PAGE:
To create the SSH key resource, we specify it like so:
This takes the file on our local machine located at
~/.ssh/id_valheim.pub and uploads it as an SSH key to DigitalOcean. If you chose to name your key something different in the previous step, use that filename here. The name shows up in DigitalOcean’s security settings to help you identify it later. Pick something memorable.
Create the server
Once we have the provider set up, we can write a recipe to provision the server. First, we have to set up the SSH key that we generated in the last step
For our purposes, a bit of anecdotal research showed that others successfully run a four-person server on a 2 CPU / 4 GiB server. This is a standard server size from DigitalOcean called
s-2vcpu-4b. With that knowledge, we can write the following resource:
The image here is the latest Ubuntu LTS at the time of this writing. The name helps to identify your droplet in DigitalOcean’s cloud console. In my case, three of the four of us were playing from Ohio so I picked the New York City 1 data center (or region). Setting the monitoring flag to true enables DigitalOcean’s new agent-based resource monitoring that is more fine-grained than the default. I prefer it to their older metrics. The tags are a way to keep your droplets organized in the cloud console.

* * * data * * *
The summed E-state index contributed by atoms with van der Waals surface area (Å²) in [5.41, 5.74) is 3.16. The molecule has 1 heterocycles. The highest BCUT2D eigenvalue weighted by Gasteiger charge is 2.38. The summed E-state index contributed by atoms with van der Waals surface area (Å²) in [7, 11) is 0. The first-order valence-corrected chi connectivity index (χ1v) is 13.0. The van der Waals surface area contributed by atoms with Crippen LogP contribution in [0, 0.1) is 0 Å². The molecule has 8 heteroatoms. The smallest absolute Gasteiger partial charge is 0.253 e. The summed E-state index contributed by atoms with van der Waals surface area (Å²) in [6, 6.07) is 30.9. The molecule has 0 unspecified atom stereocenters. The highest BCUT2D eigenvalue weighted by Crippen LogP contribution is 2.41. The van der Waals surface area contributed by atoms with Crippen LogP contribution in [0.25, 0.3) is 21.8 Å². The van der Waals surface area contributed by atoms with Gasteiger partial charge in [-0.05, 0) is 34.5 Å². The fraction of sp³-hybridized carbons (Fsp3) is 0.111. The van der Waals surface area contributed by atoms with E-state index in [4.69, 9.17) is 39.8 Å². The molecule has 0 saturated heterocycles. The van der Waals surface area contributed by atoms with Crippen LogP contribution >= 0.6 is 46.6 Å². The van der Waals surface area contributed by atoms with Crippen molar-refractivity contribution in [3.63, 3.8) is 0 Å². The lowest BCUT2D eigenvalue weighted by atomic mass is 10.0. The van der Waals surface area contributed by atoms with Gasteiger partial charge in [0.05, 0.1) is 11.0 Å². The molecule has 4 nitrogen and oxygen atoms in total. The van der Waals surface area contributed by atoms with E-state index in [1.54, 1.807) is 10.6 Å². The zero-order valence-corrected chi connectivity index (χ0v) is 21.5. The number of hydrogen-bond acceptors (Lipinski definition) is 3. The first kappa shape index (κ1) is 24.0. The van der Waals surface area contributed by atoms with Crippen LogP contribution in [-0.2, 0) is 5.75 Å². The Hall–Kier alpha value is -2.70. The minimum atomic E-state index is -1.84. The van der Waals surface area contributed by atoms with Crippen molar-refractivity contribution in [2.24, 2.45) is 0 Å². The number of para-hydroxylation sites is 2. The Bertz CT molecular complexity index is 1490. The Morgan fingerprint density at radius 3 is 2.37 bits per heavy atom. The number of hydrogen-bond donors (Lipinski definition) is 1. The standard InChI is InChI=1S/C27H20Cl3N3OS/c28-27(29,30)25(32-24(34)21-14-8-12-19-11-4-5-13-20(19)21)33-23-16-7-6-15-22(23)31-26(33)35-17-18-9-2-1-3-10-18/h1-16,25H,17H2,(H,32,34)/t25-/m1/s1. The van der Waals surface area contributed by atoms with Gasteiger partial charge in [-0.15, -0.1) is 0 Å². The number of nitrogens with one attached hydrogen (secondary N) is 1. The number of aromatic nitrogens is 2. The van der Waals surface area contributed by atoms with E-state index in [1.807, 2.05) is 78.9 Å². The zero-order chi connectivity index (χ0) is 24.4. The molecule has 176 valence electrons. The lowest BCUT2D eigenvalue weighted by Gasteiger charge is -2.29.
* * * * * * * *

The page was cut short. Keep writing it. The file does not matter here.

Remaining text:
The most important field here is the
ssh_keys field. This takes the SSH key that we uploaded in the previous resource and links it to the droplet so that we can log into the droplet via SSH. Without it, DigitalOcean will email you a root password, but that is incompatible with the rest of the Terraform configuration.
Configure the server
I very much label this section as caveat lector, reader beware. Because I am treating this server as a “create it and delete it later” server, I am using a Terraform provisioner to provision the box. As stated in the documentation, Hashicorp only intends you to use these provisioners as a last resort. If this were for a mission-critical system, I would probably use Packer to build an image and deploy it instead. But that’s a little too heavy for my current task, so here we are.